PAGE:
Previously enacted and potential future financial regulatory reforms could have a significant impact on our business, financial condition and results of operations. The Dodd-Frank Wall Street Reform and Consumer Protection Act was enacted in July 2010. Dodd-Frank is having a broad impact on the financial services industry, including significant regulatory and compliance changes. Many of the requirements called for in Dodd-Frank will be implemented over time and most will be subject to implementing regulations over the course of several years. Given the uncertainty associated with the manner in which the provisions of Dodd-Frank will be implemented, the full extent to which they will impact our operations is unclear. The changes resulting from Dodd-Frank may impact the profitability of business activities, require changes to certain business practices, impose more stringent capital, liquidity and leverage requirements or otherwise adversely affect our business. In particular, the potential impact of Dodd-Frank on our operations and activities, both currently and prospectively, include, among others:
· an increase in our cost of operations due to greater regulatory oversight, supervision and examination of banks and bank holding companies, and higher deposit insurance premiums;
· the limitation of our ability to expand consumer product and service offerings due to more stringent consumer protection laws and regulations;
· a material negative impact on our cost of funds when market interest rates increase, pursuant to the authorization for financial institutions to pay interest on business checking accounts;
· a potential reduction in fee income, due to limits on interchange fees applicable to larger institutions which could ultimately lead to a competitive-driven reduction in the fees we charge; and
· a potential increase in competition due to the elimination of remaining barriers to de novo interstate branching.
Further, we may be required to invest significant management attention and resources to evaluate and make any changes necessary to comply with new statutory and regulatory requirements under the Dodd-Frank Act, which may negatively impact results of operations and financial condition. We cannot predict whether there will be additional laws or reforms that would affect the U.S. financial system or financial institutions, when such changes may be adopted, how such changes may be interpreted and enforced or how such changes may affect us. However, the costs of complying with any additional laws or regulations could have a material adverse effect on our financial condition and results of operations.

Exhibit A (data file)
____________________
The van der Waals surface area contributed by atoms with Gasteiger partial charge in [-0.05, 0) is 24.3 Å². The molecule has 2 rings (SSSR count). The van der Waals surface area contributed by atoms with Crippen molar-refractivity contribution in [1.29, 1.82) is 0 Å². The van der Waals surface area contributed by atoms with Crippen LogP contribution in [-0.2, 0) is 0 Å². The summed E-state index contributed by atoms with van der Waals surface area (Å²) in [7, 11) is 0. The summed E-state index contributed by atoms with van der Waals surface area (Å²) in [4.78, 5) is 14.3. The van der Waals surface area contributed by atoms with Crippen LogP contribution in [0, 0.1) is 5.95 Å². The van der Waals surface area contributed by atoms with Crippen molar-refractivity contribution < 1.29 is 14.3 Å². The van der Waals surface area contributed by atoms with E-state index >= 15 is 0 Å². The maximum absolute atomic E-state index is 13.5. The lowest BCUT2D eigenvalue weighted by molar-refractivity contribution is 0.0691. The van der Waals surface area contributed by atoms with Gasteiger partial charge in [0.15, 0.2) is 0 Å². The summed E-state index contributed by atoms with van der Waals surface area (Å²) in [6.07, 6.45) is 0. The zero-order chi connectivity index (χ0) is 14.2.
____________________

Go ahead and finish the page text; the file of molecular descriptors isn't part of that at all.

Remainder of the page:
We may be adversely affected by the soundness of other financial institutions. Our ability to engage in routine funding transactions could be adversely affected by the actions and liquidity of other financial institutions. Financial institutions are often interconnected as a result of trading, clearing, counterparty, or other business relationships. We have exposure to many different industries and counterparties, and routinely execute transactions with counterparties in the financial services industry, including commercial banks, brokers and dealers, investment banks, and other institutional clients. Many of these transactions expose us to credit risk in the event of a default by a counterparty or client. Even if the transactions are collateralized, credit risk could exist if the collateral held by us cannot be liquidated at prices sufficient to recover the full amount of the credit or derivative exposure due to us. Any such losses could adversely affect our business, financial condition or results of operations.
Changes in interest rates could adversely affect our profitability, business and prospects. Net interest income, and therefore earnings, can be adversely affected by differences or changes in the interest rates on, or the re-pricing frequency of, our interest-bearing liabilities and interest-earning assets. In addition, fluctuations in interest rates can affect the demand of customers for products and services, and an increase in the general level of interest rates may adversely affect the ability of certain borrowers to make variable-rate loan payments. Accordingly, changes in market interest rates could materially and adversely affect the Company’s asset quality, loan origination volume, financial condition, results of operations, and cash flows. This interest rate risk can arise from Federal Reserve Board monetary policies, as well as other economic, regulatory and competitive factors that are beyond our control.
We depend on our executive officers and key personnel to implement our business strategy, and could be harmed by the loss of their services. We believe that our continued growth and success depends in large part upon the skills of our management team and other key personnel. The competition for qualified personnel in the financial services industry is intense, and the loss of key personnel or an inability to continue to attract, retain or motivate key personnel could adversely affect our business. If we are not able to retain our existing key personnel or attract additional qualified personnel, our business operations would be hurt. None of our executive officers have employment agreements.
The value of the securities in our investment portfolio may be negatively affected by disruptions in securities markets. The market for some of the investment securities held in our portfolio has experienced volatility and disruption in recent years. These market conditions may have a detrimental effect on the value of our securities, such as reduced valuations because of the perception of heightened credit risks or due to illiquid markets for certain securities. There can be no assurance that the declines in market value associated with these disruptions will not result in other-than-temporary impairments of these assets, which would lead to accounting charges that could have a material adverse effect on our results of operations and capital levels.